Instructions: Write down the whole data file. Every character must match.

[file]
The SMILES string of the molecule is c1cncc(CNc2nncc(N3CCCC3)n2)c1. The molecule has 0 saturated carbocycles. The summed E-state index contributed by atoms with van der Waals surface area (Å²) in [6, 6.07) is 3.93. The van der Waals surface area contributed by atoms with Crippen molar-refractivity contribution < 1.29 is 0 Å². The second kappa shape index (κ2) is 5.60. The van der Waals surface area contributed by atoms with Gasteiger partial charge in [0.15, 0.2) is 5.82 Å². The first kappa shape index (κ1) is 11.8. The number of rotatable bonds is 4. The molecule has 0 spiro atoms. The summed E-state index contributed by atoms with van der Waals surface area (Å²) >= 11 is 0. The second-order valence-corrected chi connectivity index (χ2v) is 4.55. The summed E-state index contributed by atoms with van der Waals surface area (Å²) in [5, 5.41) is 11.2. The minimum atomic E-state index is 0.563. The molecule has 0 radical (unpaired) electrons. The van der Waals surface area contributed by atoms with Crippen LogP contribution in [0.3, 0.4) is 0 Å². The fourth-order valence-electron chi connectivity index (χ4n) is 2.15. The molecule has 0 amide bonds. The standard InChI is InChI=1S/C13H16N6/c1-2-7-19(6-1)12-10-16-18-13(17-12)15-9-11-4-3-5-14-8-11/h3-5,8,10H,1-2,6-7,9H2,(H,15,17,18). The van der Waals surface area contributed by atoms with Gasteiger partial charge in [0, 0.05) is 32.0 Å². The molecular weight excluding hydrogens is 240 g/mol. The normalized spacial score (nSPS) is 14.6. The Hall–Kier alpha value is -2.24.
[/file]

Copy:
The SMILES string of the molecule is c1cncc(CNc2nncc(N3CCCC3)n2)c1. The molecule has 0 saturated carbocycles. The summed E-state index contributed by atoms with van der Waals surface area (Å²) in [6, 6.07) is 3.93. The van der Waals surface area contributed by atoms with Crippen molar-refractivity contribution < 1.29 is 0 Å². The second kappa shape index (κ2) is 5.60. The van der Waals surface area contributed by atoms with Gasteiger partial charge in [0.15, 0.2) is 5.82 Å². The first kappa shape index (κ1) is 11.8. The number of rotatable bonds is 4. The molecule has 0 spiro atoms. The summed E-state index contributed by atoms with van der Waals surface area (Å²) >= 11 is 0. The second-order valence-corrected chi connectivity index (χ2v) is 4.55. The summed E-state index contributed by atoms with van der Waals surface area (Å²) in [5, 5.41) is 11.2. The minimum atomic E-state index is 0.563. The molecule has 0 radical (unpaired) electrons. The van der Waals surface area contributed by atoms with Crippen LogP contribution in [0.3, 0.4) is 0 Å². The fourth-order valence-electron chi connectivity index (χ4n) is 2.15. The molecule has 0 amide bonds. The standard InChI is InChI=1S/C13H16N6/c1-2-7-19(6-1)12-10-16-18-13(17-12)15-9-11-4-3-5-14-8-11/h3-5,8,10H,1-2,6-7,9H2,(H,15,17,18). The van der Waals surface area contributed by atoms with Gasteiger partial charge in [0, 0.05) is 32.0 Å². The molecular weight excluding hydrogens is 240 g/mol. The normalized spacial score (nSPS) is 14.6. The Hall–Kier alpha value is -2.24.